Please use this identifier to cite or link to this item: http://ahro.austin.org.au/austinjspui/handle/1/18335
Title: Postoperative outcomes following cardiac surgery in non-anaemic iron-replete and iron-deficient patients - an exploratory study.
Authors: Miles, Lachlan F;Kunz, Stephen A;Na, L H;Braat, S;Burbury, K;Story, David A
Affiliation: Department of Haematology, Victorian Comprehensive Cancer Centre, University of Melbourne, Melbourne, Australia
Anaesthetic Peri-operative and Pain Medicine Unit, University of Melbourne, Melbourne, Australia
Department of Anaesthesia and Anaesthetic Peri-operative and Pain Medicine Unit, University of Melbourne, Melbourne, Australia
Melbourne School of Population and Global Health and Melbourne Clinical and Translational Science Platform (MCATS), University of Melbourne, Melbourne, Australia
Department of Cardiac Surgery, Austin Health, Heidelberg, Victoria, Australia
Issue Date: Apr-2018
EDate: 2017-12-02
Citation: Anaesthesia 2018-04; 73(4): 450-458
Abstract: Iron deficiency anaemia is strongly associated with poor outcomes after cardiac surgery. However, pre-operative non-anaemic iron deficiency (a probable anaemia precursor) has not been comprehensively examined in patients undergoing cardiac surgery, despite biological plausibility and evidence from other patient populations of negative effect on outcome. This exploratory retrospective cohort study aimed to compare an iron-deficient group of patients undergoing cardiac surgery with an iron-replete group. Consecutive non-anaemic patients undergoing elective coronary artery bypass grafting or single valve replacement in our institution between January 2013 and December 2015 were considered for inclusion. Data from a total of 277 patients were analysed, and were categorised by iron status and blood haemoglobin concentration into iron-deficient (n = 109) and iron-replete (n = 168) groups. Compared with the iron-replete group, patients in the iron-deficient group were more likely to be female (43% vs. 12%, iron-replete, respectively); older, mean (SD) age 64.4 (9.7) vs. 63.2 (10.3) years; and to have a higher pre-operative EuroSCORE (median IQR [range]) 3 (2-5 [0-10]) vs. 3 (2-4 [0-9]), with a lower preoperative emoglobin of 141.6 (11.6) vs. 148.3 (11.7) g.l-1 . Univariate analysis suggested that iron-deficient patients had a longer hospital length of stay (7 (6-9 [2-40]) vs. 7 (5-8 [4-23]) days; p = 0.013) and fewer days alive and out of hospital at postoperative day 90 (83 (80-84 [0-87]) vs. 83 (81-85 [34-86]), p = 0.009). There was no evidence of an association between iron deficiency and either lower nadir haemoglobin or higher requirement for blood products during inpatient stay. After adjusting the model for pre-operative age, sex, renal function, EuroSCORE and haemoglobin, the mean increase in hospital length of stay in the iron-deficient group relative to the iron-replete group was 0.86 days (bootstrapped 95%CI -0.37 to 2.22, p = 0.098). This exploratory study suggests there is weak evidence of an association between non-anaemic iron deficiency and outcome after cardiac surgery after controlling for potentially confounding variables.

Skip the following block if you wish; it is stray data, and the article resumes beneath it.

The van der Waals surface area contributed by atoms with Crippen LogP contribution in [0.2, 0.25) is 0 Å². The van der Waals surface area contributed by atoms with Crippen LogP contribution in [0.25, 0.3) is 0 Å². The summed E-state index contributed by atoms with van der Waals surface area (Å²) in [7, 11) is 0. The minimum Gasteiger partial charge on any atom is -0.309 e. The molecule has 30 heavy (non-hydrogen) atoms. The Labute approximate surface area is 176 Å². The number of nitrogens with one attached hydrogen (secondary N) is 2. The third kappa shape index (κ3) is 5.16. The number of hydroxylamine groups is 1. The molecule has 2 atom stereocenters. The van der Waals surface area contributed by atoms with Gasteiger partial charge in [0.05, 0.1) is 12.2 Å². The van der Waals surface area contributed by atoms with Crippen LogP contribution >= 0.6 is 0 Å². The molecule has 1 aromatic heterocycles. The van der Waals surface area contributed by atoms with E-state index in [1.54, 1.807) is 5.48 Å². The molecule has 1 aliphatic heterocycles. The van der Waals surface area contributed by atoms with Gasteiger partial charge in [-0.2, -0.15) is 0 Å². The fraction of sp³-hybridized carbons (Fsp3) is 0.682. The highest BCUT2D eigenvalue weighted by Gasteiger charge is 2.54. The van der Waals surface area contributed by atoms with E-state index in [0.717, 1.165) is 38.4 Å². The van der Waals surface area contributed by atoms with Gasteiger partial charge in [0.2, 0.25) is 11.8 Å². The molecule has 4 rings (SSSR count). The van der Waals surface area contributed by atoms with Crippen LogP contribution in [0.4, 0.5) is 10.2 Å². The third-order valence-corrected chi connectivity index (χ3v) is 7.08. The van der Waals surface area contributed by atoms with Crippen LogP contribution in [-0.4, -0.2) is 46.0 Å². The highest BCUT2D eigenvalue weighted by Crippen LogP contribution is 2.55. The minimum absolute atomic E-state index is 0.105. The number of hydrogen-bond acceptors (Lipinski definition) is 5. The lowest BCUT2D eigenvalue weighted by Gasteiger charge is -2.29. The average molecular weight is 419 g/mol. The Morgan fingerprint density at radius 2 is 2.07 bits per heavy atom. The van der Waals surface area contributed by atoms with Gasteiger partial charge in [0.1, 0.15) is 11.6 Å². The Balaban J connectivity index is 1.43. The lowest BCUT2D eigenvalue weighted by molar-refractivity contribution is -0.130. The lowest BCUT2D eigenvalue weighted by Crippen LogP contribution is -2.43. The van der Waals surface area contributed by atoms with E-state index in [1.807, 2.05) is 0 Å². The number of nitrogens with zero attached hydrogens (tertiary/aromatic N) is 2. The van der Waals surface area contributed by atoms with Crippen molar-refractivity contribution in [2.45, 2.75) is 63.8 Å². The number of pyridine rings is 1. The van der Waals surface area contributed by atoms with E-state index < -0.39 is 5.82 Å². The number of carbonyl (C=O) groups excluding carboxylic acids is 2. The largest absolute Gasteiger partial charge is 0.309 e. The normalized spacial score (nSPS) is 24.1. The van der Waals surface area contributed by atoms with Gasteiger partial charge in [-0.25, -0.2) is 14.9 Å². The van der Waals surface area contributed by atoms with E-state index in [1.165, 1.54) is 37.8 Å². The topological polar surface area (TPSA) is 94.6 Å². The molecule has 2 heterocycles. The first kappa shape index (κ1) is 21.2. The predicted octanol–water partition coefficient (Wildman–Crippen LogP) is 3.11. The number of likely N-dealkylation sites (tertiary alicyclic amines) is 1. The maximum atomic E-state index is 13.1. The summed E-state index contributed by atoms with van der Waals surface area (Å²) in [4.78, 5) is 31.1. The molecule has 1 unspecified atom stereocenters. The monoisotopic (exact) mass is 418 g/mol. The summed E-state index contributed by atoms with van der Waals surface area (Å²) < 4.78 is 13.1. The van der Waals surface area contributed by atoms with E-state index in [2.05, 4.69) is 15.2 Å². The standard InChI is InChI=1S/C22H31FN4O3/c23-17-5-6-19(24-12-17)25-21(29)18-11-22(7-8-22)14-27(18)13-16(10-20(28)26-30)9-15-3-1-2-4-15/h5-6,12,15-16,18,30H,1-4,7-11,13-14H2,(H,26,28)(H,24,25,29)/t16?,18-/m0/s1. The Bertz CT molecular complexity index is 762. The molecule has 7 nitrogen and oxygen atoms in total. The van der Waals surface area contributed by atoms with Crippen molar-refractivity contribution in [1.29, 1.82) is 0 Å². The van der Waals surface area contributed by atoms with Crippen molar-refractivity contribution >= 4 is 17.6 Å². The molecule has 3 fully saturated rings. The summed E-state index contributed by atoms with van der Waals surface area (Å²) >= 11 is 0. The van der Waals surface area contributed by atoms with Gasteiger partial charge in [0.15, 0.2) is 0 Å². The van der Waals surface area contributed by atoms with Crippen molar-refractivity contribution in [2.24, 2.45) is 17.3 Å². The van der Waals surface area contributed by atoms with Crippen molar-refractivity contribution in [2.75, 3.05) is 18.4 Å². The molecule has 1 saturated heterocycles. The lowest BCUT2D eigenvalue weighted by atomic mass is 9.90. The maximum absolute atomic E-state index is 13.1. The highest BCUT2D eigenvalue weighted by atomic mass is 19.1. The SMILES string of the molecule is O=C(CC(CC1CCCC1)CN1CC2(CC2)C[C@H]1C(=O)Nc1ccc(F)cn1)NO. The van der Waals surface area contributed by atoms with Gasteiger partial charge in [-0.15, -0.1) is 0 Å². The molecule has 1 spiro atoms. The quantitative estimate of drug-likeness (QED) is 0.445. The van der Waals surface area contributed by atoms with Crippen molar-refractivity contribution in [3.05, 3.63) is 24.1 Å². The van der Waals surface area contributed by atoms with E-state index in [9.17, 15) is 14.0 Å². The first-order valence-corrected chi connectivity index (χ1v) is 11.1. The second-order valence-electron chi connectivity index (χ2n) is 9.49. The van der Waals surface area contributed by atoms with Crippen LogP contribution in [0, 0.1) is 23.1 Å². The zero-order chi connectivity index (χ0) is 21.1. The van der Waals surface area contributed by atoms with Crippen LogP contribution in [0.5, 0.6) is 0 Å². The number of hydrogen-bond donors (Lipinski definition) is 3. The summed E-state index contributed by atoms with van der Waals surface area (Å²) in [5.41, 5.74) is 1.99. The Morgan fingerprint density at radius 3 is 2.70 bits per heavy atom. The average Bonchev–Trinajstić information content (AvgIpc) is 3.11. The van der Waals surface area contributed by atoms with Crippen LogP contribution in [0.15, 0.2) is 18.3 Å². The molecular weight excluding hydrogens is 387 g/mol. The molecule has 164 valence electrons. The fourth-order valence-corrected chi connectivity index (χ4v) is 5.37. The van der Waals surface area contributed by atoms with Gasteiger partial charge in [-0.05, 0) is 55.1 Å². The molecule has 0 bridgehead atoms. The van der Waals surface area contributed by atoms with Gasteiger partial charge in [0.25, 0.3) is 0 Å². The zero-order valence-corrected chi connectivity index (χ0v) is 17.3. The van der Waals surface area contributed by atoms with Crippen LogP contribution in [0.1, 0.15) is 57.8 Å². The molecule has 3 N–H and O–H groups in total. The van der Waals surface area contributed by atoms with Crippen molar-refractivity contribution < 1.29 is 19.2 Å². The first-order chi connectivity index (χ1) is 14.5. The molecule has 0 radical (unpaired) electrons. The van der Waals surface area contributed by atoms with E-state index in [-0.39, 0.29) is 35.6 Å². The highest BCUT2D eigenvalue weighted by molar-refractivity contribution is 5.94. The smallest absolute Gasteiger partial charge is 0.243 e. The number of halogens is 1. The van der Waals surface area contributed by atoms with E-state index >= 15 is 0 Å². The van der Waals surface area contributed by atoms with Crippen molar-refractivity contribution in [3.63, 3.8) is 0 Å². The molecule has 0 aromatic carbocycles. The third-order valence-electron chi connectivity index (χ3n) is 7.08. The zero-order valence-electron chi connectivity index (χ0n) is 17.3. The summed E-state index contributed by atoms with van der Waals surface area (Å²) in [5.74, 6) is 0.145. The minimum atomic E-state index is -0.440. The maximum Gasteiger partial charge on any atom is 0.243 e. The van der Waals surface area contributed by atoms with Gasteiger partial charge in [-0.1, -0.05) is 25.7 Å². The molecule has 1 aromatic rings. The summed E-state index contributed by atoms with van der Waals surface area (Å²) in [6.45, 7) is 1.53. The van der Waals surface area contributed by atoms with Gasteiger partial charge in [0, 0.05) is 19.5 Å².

URI: http://ahro.austin.org.au/austinjspui/handle/1/18335
DOI: 10.1111/anae.14115
ORCID: 0000-0001-7424-9472
PubMed URL: 29197079
Type: Journal Article
Subjects: anaemia: iron deficiency
cardiac surgical procedures
iron
outcome assessment (healthcare)
Appears in Collections:Journal articles

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